Saturday, March 8, 2014

Guest Post "Hidden Alleys, Frozen City"

“It’ll change you forever,” they said.  “This job makes you cynical.”  Heard it often when I first started.  Cops say the same thing.  

It’s true, my job has changed me fundamentally and forever, only it hasn’t made me a cynic.  I hope it never will.  Sure, I’ve seen the ugly side of humanity.  Daily.  But that is why I signed up, to trudge along the darker streets of my city among those who find themselves hurt, sick, alone, afraid, beaten, shotdown… But humans aren’t irrevocably evil.  I’d rather believe people, as a whole, are fundamentally good, and beautiful… sometimes tragically so.  Yes, we have the ability to inflictastonishing pain unto others and, especially, ourselves.  But this has only caused me to see how triumphant we can be at the end of it all.  

We are some tough motherfuckers.  The resilience of the human spirit never ceases to amaze me.  We can find ourselves at the very definition of slimy bottom, having nothing, feeling nothing, seemingly wanting nothing, and rise, slowly, steadily, out of the quagmire of hopelessness.  It is at our worst that we show our best.  

Losing hope is easy.  I’m sure I could do it.  Go about my day, doing what I can, detach, go home, come back to work 2 days later, rinse, repeat.   I can look at the troupe of kids in the crumbling two flat amidst squalor and irrevocable poverty and whisper “you never had a chance.”  I can look at that young lost girl form the suburbs, the scarred landscape of her forearms, and whisper “you chose to be like this.”  I can look at that man under the Lake Street tracks, wet and frostbit and hungry and alone, and look away, maybe even get a little annoyed: “it’s nobody’s fault but yours.  I can ignore the person, I can ignore the story,I can ignore the truth.  Fuck that.  Not me.

Most of us will jump at the opportunity to tell people all the nasty grizzly bloody fiery “cool” stuff we see.  Fine.  You get used to it, and most simply wear it like another badge.  You deal with it in whatever way you deem fit, you tell whomever will listen or you run 5 miles or you golf or you drink or whatever.  

The look, however, I can’t seem to shake.  That look.  I’ve looked in the eyes of many people I’ve just Narcan’d back to life and the results are almost always the same: confusion, then effusive gratitude, then a timid request to turn up the heat, and then… something in their eyes I can’t quite describe.  Fear?  Shame?  Hopelessness?  Frustration?  Pain?  I don’t know.  But that look cuts deep.  It goes into you and through you.  And I know, unlike other times when someone got beat up or can’t breathe or is having a heart attack or got shot or hit by a car – there’s nothing I can do.  Turn up the heat, get them an extra blanket, wish them luck.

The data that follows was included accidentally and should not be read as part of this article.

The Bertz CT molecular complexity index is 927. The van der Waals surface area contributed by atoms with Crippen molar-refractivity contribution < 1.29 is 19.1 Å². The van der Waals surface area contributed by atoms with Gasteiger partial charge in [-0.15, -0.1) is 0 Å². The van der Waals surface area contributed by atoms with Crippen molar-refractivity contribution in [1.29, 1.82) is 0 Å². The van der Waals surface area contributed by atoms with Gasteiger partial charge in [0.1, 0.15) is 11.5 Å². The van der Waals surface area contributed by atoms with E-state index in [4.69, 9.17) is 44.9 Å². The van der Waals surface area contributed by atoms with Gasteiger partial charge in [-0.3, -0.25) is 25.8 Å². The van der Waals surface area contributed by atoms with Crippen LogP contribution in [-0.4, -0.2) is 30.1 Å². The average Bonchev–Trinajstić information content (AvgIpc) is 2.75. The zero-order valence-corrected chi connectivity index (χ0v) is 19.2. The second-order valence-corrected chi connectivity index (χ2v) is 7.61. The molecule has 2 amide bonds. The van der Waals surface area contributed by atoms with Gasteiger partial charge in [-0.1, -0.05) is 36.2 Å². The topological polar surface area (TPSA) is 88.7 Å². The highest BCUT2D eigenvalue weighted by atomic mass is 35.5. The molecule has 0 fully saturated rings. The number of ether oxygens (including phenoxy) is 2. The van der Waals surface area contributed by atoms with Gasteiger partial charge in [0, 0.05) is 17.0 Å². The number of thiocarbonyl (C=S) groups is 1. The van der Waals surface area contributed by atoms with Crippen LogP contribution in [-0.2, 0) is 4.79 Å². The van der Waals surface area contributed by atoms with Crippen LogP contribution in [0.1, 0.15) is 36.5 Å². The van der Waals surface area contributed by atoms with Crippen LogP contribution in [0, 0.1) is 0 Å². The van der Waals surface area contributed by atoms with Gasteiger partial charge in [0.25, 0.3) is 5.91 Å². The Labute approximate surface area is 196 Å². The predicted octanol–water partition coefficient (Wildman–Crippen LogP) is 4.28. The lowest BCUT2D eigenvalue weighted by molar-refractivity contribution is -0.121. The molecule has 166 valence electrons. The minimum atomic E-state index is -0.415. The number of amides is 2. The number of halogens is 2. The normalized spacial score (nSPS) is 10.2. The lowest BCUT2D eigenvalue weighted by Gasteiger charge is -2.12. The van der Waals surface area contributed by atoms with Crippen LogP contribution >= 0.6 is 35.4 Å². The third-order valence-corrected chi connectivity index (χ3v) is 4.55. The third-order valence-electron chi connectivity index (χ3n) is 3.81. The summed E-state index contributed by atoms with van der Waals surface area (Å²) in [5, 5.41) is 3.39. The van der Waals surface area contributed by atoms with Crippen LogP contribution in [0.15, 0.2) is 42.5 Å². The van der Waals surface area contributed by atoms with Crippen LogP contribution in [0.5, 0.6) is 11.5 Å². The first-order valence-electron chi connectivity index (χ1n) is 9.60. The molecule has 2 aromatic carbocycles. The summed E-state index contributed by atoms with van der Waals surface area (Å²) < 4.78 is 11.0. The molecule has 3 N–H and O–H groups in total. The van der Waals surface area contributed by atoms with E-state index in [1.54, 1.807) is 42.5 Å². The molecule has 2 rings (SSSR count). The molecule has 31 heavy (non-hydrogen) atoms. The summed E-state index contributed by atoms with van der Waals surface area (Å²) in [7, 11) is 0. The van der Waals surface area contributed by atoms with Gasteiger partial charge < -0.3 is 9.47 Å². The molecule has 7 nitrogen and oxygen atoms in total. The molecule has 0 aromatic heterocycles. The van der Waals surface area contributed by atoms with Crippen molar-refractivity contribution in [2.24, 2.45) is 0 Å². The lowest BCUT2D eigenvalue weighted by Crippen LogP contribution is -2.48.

The war vet, riding the down-sloping funnel that PTSD can be, using his prescription meds to treat not so much his shattered knees and back, but his broken mind instead.  He had the look.  So did his frustrated but ever-caring mother.  By the 4th time wemeet were on a first-name basis.  The 6th time I finally don’t have enough time or enough Narcan or enough luck to make any difference, and the peace he so sought in this world I can onlyhope he finds in the next.

It’s not just ODs.  Pinned eyes or not, that look is everywhere here.  

The 16-yr old girl bouncing between mom and dad’s abusive homes, numbing her pain with anything she could get her hands on since the age of 13… definitely had the look.  And, what canI do?  To correct her tailspin she needs many things.  Expensive things.  She needs honest doctors. Sympathetic social workers.  A treatment program designed to treat her very unique needs.  A support network to at least mimic a parent’s warm embrace.  But, in this moment, looking into her big, dark, lost, watery eyes… what can I do?  Turn up the heat, get her an extra blanket, wish her luck, and hope we never get on a first-name basis.

I chose this.  This is my city, my home.  Not a lot of people I grew up with ever got out.  Most of those that did get outSTAYED the fuck out.  I jumped back in.  I like the stink of it.  But, if I’m to continue roaming these dark alleys and pretending like “that look” doesn’t haunt me, then I have to believe that some will beat it, that it can be conquered.  I refuse to get cynical.  That would mean giving up.  I have to believe in the ultimate triumph of the human spirit, that those in seemingly inescapable pain will find salvation, not in a needle or in a church but within themselves.  I have to believe in the fight.   


  1. I was staying at my parents house 500 miles from any dope spot I knew of. I was so freshly clean I was still chewing my sheets, half sick and only half certain that I wanted to be clean. I sat with my mother one night watching TV when we happened upon the BTH documentary. We watched it together and she understood, for the first time, what it meant that I was heroin addict. It wasn't until years later that I fully realized what it meant myself. Now, thirteen years later I am working in a homeless shelter, helping others, in small ways, wrestle with their own addictions. I refuse to be cynical too, and I agree, salvation comes from within.

    1. Very well said. This would be a good guest post

  2. Thanks Tracey. I don't know how to do that but if it is something you can do, you are welcome to.

  3. That was a moving post. Thank you to the guest author ( I'm hoping he/she sees this) for all that you do. I know those words of thanks are not adequate but it's all I can think of, just know your post touched me deeply and gave me a bit of a less cynical view. Thank you.